I highlighted 6 topics that come up in conversations about personal finance.
The game is long. A 21-year-old who saves and invests $5,000 per year for 40 years will have $773,809 at age 61, assuming 6% growth annually. A 21-year-old who saves $5,000 per year for 50 years will have $1,451,679 at age 71, assuming 6% growth annually.
It is better to have it and need it, than to need it and not have it. Emergency funds are important. Go through your monthly spending and look at which expenses are vital. Once you identify your necessities, then start building up your reserves to cover them.
Plan for the plan not going according to plan.
Control what you can control. Larry David once said, “Weathermen merely forecast rain to keep everyone else off the golf course.” Take predictions from ‘experts’ with a grain of salt. If someone knows where the stock market is going to trade months from now, they wouldn’t be telling you. Control the controllable like how much you save and what you invest in.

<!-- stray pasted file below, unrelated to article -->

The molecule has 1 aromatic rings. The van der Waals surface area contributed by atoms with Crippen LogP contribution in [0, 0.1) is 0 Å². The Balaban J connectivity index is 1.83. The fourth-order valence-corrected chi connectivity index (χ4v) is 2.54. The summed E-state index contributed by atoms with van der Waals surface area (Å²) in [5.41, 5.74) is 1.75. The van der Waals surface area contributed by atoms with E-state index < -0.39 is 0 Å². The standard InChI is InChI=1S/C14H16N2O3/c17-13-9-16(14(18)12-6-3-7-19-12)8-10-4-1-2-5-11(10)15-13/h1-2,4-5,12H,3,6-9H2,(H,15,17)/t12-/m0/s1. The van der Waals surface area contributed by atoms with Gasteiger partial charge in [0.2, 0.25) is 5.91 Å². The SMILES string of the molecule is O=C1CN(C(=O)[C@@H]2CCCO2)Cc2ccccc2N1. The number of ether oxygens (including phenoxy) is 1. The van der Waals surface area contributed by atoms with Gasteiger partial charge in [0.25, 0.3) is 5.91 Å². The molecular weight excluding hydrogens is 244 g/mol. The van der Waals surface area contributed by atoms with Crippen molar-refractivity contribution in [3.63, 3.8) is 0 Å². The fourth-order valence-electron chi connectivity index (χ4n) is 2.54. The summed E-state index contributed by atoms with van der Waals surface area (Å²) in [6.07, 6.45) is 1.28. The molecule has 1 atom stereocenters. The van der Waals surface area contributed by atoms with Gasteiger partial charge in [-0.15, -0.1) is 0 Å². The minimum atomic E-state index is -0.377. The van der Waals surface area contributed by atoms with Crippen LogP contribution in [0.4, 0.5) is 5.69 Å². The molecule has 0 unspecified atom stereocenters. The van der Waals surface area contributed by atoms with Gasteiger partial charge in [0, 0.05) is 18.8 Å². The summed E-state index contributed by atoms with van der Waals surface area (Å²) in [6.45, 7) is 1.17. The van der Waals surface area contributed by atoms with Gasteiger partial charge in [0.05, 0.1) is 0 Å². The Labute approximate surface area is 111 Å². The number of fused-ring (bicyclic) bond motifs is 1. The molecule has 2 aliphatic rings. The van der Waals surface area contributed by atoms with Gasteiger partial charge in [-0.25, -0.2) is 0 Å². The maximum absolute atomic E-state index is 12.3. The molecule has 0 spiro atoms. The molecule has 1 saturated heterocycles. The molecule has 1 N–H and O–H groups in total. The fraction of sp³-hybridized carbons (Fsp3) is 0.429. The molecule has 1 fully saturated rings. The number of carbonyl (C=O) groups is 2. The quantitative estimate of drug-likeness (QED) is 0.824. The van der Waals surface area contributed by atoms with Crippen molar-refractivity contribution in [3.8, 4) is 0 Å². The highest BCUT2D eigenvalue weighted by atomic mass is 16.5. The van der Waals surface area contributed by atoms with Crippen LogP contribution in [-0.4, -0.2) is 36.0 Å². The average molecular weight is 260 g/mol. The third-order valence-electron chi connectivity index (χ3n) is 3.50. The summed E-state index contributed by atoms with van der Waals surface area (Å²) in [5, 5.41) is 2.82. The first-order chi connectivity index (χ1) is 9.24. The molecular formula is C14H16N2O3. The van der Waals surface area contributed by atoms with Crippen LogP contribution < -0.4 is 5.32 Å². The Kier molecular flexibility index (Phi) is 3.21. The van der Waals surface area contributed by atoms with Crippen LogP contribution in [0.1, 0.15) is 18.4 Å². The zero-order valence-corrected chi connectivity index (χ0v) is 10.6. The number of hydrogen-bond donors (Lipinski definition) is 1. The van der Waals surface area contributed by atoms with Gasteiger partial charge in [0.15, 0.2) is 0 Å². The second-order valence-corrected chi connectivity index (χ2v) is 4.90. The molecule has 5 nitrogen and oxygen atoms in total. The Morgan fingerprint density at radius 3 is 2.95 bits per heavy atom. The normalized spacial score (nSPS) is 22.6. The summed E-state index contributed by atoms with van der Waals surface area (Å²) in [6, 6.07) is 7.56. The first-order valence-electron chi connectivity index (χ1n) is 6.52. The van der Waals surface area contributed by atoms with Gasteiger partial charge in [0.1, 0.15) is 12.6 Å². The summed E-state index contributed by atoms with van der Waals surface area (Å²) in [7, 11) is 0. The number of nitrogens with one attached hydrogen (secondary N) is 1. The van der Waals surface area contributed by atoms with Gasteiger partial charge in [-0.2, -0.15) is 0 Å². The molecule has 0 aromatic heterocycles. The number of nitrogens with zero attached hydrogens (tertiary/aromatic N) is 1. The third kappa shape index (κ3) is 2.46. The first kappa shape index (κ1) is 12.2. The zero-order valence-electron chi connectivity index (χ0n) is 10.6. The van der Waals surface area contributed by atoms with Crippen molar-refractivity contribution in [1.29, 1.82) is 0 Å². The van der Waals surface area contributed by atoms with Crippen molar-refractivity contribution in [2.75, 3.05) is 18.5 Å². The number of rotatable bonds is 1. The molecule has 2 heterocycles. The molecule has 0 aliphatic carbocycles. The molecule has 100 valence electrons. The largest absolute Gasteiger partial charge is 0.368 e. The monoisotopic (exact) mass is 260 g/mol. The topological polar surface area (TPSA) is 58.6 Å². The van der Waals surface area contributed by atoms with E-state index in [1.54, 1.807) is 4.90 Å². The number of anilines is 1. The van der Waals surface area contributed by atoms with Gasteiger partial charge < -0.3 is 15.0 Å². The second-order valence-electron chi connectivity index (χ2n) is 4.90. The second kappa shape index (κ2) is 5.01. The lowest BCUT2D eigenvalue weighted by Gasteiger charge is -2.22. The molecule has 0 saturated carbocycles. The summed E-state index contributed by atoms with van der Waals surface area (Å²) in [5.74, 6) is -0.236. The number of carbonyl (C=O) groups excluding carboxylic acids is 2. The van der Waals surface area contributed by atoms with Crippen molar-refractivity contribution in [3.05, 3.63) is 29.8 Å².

Memento Mori. “Remember you must die.” Everyone should have an estate plan. Estate planning is an on-going process that needs to be reviewed periodically for: (a) changes that occur in one’s life, (b) changes to estate tax rules and other laws, and (c) changes in your overall wealth management goals and objectives.
Not all debt is created equally. Debt can either be a powerful leveraging tool or a path to financial disaster.
Will Rogers said, “Too many people spend money they haven’t earned, to buy things they don’t want, to impress people they don’t like.” I like that. Take time to think about what you really want.
TJ Kavanagh – Baird Financial Advisor – firstname.lastname@example.org
Robert W. Baird & Co. Incorporated does not offer tax or legal advice